Non Surgical Wrist Fracture Treatments Pendleton OR

This page provides useful content and local businesses that give access to Non-Surgical Wrist Fracture Treatments in Pendleton, OR. You will find helpful, informative articles about Non-Surgical Wrist Fracture Treatments, including "Wrist Fractures in the Elderly: Is Surgery Necessary?". You will also find local businesses that provide the products or services that you are looking for. Please scroll down to find the local resources in Pendleton, OR that will answer all of your questions about Non-Surgical Wrist Fracture Treatments.

Gerling William L Md
(541) 276-0852
1100 Southgate
Pendleton, OR
Industry
Osteopath (DO), Physical Therapist

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Chambers Brian Physical Therapy
(541) 276-4011
1100 Southgate
Pendleton, OR
 
Mountain View Physical Therapy - Campus Hill
(541) 730-4545
2301 Mountain View Blvd.,
Klamath Falls , OR
Hours
Monday 8:00 AM - 4:00 PM
Tuesday 8:00 AM - 4:00 PM
Wednesday 8:00 AM - 4:00 PM
Thursday 8:00 AM - 4:00 PM
Friday 8:00 AM - 4:00 PM
Saturday Closed
Sunday Closed
Services
Certified Hand Therapist, Manual Therapy, Orthopedic Care, Physical Therapists, Sports Medicine, TMJ Dysfunction Program, Workers Comp/Rehabilitation

Dr. George Cluen, DC
(503) 282-4878
3311 NE MLK Blvd.
Portland, OR
Business
Auto & Work Injury Center
Specialties
Chiropractic, Physical Therapy
Insurance
Workmens Comp Accepted: Yes
Accepts Uninsured Patients: Yes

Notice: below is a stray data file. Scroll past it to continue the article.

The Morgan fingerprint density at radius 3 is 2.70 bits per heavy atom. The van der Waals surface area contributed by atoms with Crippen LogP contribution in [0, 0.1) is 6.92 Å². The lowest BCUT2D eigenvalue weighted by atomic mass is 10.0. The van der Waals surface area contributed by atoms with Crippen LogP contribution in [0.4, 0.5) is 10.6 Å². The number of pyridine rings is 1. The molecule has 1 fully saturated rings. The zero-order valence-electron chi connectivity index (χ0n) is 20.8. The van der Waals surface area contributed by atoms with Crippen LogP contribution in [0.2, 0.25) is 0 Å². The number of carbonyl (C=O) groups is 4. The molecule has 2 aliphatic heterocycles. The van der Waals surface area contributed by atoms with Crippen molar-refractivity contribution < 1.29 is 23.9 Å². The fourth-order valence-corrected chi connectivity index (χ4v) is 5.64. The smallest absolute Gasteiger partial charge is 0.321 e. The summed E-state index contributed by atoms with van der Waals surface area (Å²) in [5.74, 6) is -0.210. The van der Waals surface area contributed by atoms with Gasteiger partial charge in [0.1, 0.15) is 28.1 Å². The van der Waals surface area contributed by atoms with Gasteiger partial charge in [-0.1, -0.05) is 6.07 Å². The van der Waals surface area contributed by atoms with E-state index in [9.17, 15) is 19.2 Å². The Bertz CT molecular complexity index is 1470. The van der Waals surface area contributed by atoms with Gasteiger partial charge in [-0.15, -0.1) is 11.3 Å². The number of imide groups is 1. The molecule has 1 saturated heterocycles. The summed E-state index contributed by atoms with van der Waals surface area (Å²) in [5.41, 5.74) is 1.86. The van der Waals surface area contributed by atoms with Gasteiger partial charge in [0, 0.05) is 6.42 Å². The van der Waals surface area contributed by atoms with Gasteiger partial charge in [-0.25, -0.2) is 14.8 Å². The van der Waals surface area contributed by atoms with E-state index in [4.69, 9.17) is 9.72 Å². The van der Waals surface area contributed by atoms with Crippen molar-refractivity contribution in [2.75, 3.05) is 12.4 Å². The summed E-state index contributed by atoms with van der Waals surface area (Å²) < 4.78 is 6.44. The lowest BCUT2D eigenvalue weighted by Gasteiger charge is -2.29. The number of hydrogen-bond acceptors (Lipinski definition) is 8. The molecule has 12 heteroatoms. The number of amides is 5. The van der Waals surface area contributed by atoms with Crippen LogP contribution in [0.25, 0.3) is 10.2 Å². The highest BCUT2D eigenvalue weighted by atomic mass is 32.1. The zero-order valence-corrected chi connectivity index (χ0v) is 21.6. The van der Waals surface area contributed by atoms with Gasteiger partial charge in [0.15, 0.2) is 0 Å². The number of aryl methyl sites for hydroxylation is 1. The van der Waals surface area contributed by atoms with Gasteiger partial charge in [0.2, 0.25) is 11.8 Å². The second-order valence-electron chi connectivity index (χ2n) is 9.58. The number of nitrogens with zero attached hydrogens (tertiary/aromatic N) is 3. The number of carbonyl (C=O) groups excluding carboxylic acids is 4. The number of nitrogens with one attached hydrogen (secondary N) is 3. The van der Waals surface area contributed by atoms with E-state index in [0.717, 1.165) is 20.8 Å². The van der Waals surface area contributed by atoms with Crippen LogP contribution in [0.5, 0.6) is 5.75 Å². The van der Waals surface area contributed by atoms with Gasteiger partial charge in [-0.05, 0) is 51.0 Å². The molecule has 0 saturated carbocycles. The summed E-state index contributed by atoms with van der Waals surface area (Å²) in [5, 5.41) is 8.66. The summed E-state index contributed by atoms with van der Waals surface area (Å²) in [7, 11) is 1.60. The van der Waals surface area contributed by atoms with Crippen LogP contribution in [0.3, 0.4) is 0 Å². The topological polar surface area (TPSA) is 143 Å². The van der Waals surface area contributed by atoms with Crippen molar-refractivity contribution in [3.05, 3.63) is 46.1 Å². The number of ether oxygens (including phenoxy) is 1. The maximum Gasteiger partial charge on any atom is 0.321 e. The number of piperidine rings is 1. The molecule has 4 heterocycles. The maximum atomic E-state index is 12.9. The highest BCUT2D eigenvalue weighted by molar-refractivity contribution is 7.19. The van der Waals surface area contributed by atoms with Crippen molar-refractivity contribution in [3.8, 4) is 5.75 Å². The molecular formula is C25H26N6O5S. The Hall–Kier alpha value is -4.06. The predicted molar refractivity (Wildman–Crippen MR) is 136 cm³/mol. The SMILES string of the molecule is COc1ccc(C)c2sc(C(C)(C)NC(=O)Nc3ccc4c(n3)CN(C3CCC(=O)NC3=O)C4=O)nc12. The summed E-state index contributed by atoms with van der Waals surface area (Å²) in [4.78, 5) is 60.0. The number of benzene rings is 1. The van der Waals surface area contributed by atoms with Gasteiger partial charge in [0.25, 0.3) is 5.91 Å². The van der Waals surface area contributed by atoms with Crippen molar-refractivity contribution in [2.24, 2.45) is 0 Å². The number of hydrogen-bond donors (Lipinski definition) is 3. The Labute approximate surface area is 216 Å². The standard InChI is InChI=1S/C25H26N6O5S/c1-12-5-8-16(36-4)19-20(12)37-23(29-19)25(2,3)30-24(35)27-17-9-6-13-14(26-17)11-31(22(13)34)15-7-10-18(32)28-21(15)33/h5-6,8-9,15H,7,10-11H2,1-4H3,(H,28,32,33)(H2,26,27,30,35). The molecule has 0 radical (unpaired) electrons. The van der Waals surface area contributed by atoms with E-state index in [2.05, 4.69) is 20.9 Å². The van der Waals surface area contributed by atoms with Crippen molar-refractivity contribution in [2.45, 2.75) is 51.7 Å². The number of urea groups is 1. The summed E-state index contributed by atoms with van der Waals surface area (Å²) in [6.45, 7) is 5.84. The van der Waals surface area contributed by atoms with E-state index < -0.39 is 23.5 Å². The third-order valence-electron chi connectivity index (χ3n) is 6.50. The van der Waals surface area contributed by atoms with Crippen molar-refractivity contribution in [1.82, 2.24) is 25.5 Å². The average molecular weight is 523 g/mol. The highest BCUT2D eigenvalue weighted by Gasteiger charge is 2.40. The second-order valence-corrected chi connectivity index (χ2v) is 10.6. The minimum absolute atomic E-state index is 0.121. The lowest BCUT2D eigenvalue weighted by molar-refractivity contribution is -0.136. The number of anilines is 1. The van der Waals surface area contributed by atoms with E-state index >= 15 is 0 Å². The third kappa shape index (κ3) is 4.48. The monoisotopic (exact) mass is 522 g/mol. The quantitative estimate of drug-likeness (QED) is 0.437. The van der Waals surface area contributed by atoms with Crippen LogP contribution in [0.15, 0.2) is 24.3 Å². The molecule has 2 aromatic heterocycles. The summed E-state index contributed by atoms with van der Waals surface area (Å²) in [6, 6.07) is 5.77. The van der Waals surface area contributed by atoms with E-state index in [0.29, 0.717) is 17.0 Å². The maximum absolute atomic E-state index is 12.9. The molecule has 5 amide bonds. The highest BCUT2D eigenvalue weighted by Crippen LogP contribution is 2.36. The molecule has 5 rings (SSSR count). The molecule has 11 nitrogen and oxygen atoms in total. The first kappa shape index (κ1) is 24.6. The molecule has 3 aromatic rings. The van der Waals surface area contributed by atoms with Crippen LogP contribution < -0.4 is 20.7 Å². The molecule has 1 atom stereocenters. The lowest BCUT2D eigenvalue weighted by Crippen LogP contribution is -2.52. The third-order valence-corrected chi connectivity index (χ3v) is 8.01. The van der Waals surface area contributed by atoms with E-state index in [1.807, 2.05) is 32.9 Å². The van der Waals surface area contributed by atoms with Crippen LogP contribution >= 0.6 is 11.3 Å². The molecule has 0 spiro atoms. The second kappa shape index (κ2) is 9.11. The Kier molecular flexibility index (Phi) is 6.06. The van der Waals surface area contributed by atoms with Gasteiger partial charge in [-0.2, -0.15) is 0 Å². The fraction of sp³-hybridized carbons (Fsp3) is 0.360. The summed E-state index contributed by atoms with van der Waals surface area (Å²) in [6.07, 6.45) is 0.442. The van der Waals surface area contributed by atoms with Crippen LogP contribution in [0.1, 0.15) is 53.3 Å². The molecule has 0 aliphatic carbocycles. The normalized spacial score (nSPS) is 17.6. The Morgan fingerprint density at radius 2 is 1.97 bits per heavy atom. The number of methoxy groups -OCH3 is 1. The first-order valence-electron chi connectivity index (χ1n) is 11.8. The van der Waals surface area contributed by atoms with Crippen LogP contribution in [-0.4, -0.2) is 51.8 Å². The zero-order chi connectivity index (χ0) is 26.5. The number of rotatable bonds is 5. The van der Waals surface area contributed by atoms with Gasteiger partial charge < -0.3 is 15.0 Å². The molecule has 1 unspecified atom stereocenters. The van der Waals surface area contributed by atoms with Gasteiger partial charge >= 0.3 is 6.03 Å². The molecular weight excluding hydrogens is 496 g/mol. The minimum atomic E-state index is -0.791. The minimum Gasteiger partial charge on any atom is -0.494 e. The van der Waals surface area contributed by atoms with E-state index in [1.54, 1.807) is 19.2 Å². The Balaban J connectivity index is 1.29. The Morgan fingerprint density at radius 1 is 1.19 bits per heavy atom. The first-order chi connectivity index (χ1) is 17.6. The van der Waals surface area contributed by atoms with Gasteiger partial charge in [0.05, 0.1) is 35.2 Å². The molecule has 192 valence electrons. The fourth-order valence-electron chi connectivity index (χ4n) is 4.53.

Emergency Care: Yes

Additional Information
Languages Spoken: Spanish

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Oregon Spine and Physical Therapy
(541) 844-7072
560 Country Club Pkwy
Eugene, OR
Promotion
The best compliment we can receive is having our patients refer friends and family. To say thank you, refer a friend and we will send you a gift card.
Hours
Monday 7:30 AM - 6:30 PM
Tuesday 7:30 AM - 6:30 PM
Wednesday 7:30 AM - 6:30 PM
Thursday 8:00 AM - 5:30 PM
Friday 7:30 AM - 4:00 PM
Saturday Closed
Sunday Closed
Services
Manual Therapy, McKenzie Certified Clinic, Orthopedic Care, Physical Therapists, Sports Medicine, Workers Comp/Rehabilitation

Eastern Oregon Physical Therapy
(541) 276-4011
1100 Southgate
Pendleton, OR
 
Northeast Portland Chiropractic
(503) 567-7090
4317 NE Tilamook St
Portland, OR
Hours
Monday 8:00 AM - 5:00 PM
Tuesday 8:00 AM - 5:00 PM
Wednesday 8:00 AM - 5:00 PM
Thursday Closed
Friday 8:00 AM - 5:00 PM
Saturday Closed
Sunday Closed
Services
Applied Kinesiology, Auto Accidents, Chiropractic Neurology, Chiropractic Traction Therapy, Chiropractic Treatment for Injuries, Chiropractors, Decompression Therapy, Disc Herniation Treatment, Emergency Chiropractic Care, Flexion-Distraction Therapy, Holistic Chiropractic Care, Homeopathic Medicine, Massage Therapy, Orthogonal Chiropractic, Pain Management, Pediatric Chiropractic, Personal Injury

Chiropractic Healing Hands
(503) 825-7171
4615 SE Woodstock Blvd
Portland, OR
Promotion
Call our office today to schedule an appointment!
We are out of the office on Tuesdays!
Hours
Monday 12:00 PM - 6:30 PM
Tuesday Closed
Wednesday 12:00 PM - 6:30 PM
Thursday Closed
Friday 12:00 PM - 6:30 PM
Saturday Closed
Sunday Closed
Services
Auto Accidents, Chiropractic Traction Therapy, Chiropractic Treatment for Injuries, Chiropractors, Flexion-Distraction Therapy, Holistic Chiropractic Care, Massage Therapy, Personal Injury

Multnomah Family Care
(503) 388-7567
7689 Southwest Capitol Highway
Portland, OR
Hours
Monday 9:00 AM - 6:00 PM
Tuesday 8:00 AM - 4:00 PM
Wednesday 9:00 AM - 6:00 PM
Thursday 8:00 AM - 4:00 PM
Friday 9:00 AM - 6:00 PM
Saturday 9:00 AM - 2:00 PM
Sunday Closed
Services
Applied Kinesiology, Auto Accidents, Chiropractic Neurology, Chiropractic Traction Therapy, Chiropractic Treatment for Injuries, Chiropractors, Decompression Therapy, Disc Herniation Treatment, Emergency Chiropractic Care, Flexion-Distraction Therapy, Holistic Chiropractic Care, Homeopathic Medicine, Orthogonal Chiropractic, Pediatric Chiropractic, Personal Injury